- Multiple graph plotting
- offline functionality
- Automatic graph resizing
- Negative value graph support
- X-axis auto-scrolling
- Variable color coding
- Code troubleshooting
- Offline data visualization
- Waveform analysis
Setting up the Sensor
Due to certain issues, we can only provide you links to the code and cannot reproduce them here. But this is going to be your most difficult step and getting the code right will make your project.
Because the DHT11 sensor consumes minimal current, you can use the number five and eight output pins of a microcontroller to sufficiently power it. We can now attach the sensor to pin seven of the same microcontroller connected to the pins mentioned above.
As an added measure, remember to configure a pull-up resistor to your sensor set up to allow for spiking during zero transmission. Connecting your 10-kilohm resistor from pin 8 to pin 7, or the +5V pin should do the trick.
Simply put, the configuration is as follows.’
- VCC (pin 1) – Digital pin 8
- Output (pin 2) – Digital pin 7
- 4 Ground pins – Digital pin 5
As previously mentioned, there are a few ways through which you can save Arduino serial plotter data. The simplest and most straightforward way is using a computer to print and capture the results serially.
Here, we will look at four primary and practical methods on how to save Arduino serial plotter data:
Serial Data Capture to a Graph Using Your PC
For this particular data capture method, you will need to attach Arduino via a USB-to-serial connection. A humidity reader can then use the DHT library to take the sensor readings and transmit the results directly to your PC.
To upload the sketch to your board, you connect it to the computer via USB-to-serial and locate the board type in the Tools > Board menu.
Once the results transmit, you can then easily download and copy them into a new window in the Arduino IDE.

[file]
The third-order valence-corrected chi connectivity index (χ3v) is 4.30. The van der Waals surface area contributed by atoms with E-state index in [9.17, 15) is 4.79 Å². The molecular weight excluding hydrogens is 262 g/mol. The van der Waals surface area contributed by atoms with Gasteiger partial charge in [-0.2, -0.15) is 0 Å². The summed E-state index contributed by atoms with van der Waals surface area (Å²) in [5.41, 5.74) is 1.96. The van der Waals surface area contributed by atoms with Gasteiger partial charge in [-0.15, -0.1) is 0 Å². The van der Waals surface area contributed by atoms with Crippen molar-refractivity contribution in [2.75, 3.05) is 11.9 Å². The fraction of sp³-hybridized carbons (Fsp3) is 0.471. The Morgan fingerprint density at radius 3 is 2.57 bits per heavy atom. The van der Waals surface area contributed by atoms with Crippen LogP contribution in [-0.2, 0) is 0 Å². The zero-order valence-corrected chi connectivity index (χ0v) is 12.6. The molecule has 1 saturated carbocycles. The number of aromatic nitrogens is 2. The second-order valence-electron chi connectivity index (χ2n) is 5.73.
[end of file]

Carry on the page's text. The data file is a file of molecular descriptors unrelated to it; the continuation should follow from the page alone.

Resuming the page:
Using a Micro SD Card
You may need to save your data when you are not connected to a PC in some instances. Arduino’s Ethernet has the SD card right on the mainboard, making the attachment very easy. First, you will initially need to format a Micro SD card on your computer, and then load it on to your Arduino.
Next, you upload the SD card datalogger sketch, record the sensor readings using the DHT library, and save the DATALOG.CSV file results.
Data Capture to a File
Using a serial terminal program on your computer, you can capture serial plotter data to a file. To do so, open your program of choice, select a serial port from the options menu, and click the connect icon.
This icon will bring up the connection menu from which you then capture to a text file, name the file you create, and save. To discontinue the capture, you select connect > capture text file and use the stop promptly.
If your Arduino is connected to the internet via Ethernet, you can connect to a cloud or data management service and post your data at the click of a button. In addition to data storage, a great service provider will have graphing tools to allow data visualization.
Our verdict on the Arduino is that it is a great utility tool. With improvements and additional features lined up, this serial plotter can only get better.